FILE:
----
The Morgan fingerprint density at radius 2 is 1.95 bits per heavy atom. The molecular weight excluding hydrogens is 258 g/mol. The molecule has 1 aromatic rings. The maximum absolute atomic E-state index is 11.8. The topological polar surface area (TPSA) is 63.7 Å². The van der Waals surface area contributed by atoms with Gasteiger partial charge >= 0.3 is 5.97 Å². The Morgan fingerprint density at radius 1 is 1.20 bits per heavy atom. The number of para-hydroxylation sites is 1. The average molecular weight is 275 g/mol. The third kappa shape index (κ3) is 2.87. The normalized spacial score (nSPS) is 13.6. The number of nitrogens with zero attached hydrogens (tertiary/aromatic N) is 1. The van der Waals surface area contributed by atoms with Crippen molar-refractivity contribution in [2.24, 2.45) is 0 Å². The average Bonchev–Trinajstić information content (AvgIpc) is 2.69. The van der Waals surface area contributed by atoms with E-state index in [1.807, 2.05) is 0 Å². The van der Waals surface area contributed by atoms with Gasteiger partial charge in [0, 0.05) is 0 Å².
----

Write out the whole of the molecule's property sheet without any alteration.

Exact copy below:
The Morgan fingerprint density at radius 2 is 1.95 bits per heavy atom. The molecular weight excluding hydrogens is 258 g/mol. The molecule has 1 aromatic rings. The maximum absolute atomic E-state index is 11.8. The topological polar surface area (TPSA) is 63.7 Å². The van der Waals surface area contributed by atoms with Gasteiger partial charge >= 0.3 is 5.97 Å². The Morgan fingerprint density at radius 1 is 1.20 bits per heavy atom. The number of para-hydroxylation sites is 1. The average molecular weight is 275 g/mol. The third kappa shape index (κ3) is 2.87. The normalized spacial score (nSPS) is 13.6. The number of nitrogens with zero attached hydrogens (tertiary/aromatic N) is 1. The van der Waals surface area contributed by atoms with Crippen molar-refractivity contribution in [2.24, 2.45) is 0 Å². The average Bonchev–Trinajstić information content (AvgIpc) is 2.69. The van der Waals surface area contributed by atoms with E-state index in [1.807, 2.05) is 0 Å². The van der Waals surface area contributed by atoms with Gasteiger partial charge in [0, 0.05) is 0 Å².